The Anglo-Portuguese Treaty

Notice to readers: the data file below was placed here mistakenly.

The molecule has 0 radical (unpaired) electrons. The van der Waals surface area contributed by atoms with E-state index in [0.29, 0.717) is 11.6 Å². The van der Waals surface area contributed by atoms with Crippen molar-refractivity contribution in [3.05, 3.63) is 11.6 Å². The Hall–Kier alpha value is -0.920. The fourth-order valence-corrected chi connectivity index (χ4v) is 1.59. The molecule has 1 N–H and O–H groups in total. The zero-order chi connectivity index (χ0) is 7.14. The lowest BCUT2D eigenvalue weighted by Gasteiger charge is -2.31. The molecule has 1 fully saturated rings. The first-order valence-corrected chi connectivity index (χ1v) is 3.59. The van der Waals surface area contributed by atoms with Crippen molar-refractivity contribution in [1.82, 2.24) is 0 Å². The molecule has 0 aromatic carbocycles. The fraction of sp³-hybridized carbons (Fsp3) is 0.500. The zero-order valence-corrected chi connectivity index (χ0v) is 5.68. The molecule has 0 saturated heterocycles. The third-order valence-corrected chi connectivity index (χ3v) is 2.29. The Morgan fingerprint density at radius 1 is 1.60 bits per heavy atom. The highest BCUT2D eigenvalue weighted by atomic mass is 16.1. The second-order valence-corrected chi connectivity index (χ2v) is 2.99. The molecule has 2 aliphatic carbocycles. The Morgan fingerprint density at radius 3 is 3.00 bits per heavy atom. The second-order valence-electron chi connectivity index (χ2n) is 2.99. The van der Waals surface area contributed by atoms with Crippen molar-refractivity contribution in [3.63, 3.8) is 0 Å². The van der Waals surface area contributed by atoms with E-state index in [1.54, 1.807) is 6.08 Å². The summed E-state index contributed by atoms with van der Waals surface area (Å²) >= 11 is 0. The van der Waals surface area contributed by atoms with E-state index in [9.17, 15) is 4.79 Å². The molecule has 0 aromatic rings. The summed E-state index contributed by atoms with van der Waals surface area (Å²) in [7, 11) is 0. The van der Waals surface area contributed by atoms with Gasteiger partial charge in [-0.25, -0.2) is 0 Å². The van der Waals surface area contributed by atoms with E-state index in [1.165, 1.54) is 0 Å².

In the 1830s and 1840s, however, whether by treaty in the case of Spain, or unilateral action in the cases of Portugal and Brazil, the Royal Navy was given a free hand and, from the 1830s onwards, started to mount anti-slavery patrols off the Congo estuary. The Portuguese, by contrast, were relatively inactive, both militarily and commercially, but this did not prevent their trying to promote their claims to the territory, which they defined as stretching between the latitudes 5° 12' and 8° 00' south. From the Portuguese point of view, the problem about the first assertion was that in contrast to Angola, to the south of the 8th parallel, they had never exercised any significant degree of sovereignty over the Congo and the coast around it. That part of the Portuguese case that was based on earlier recognition had perhaps a somewhat better foundation.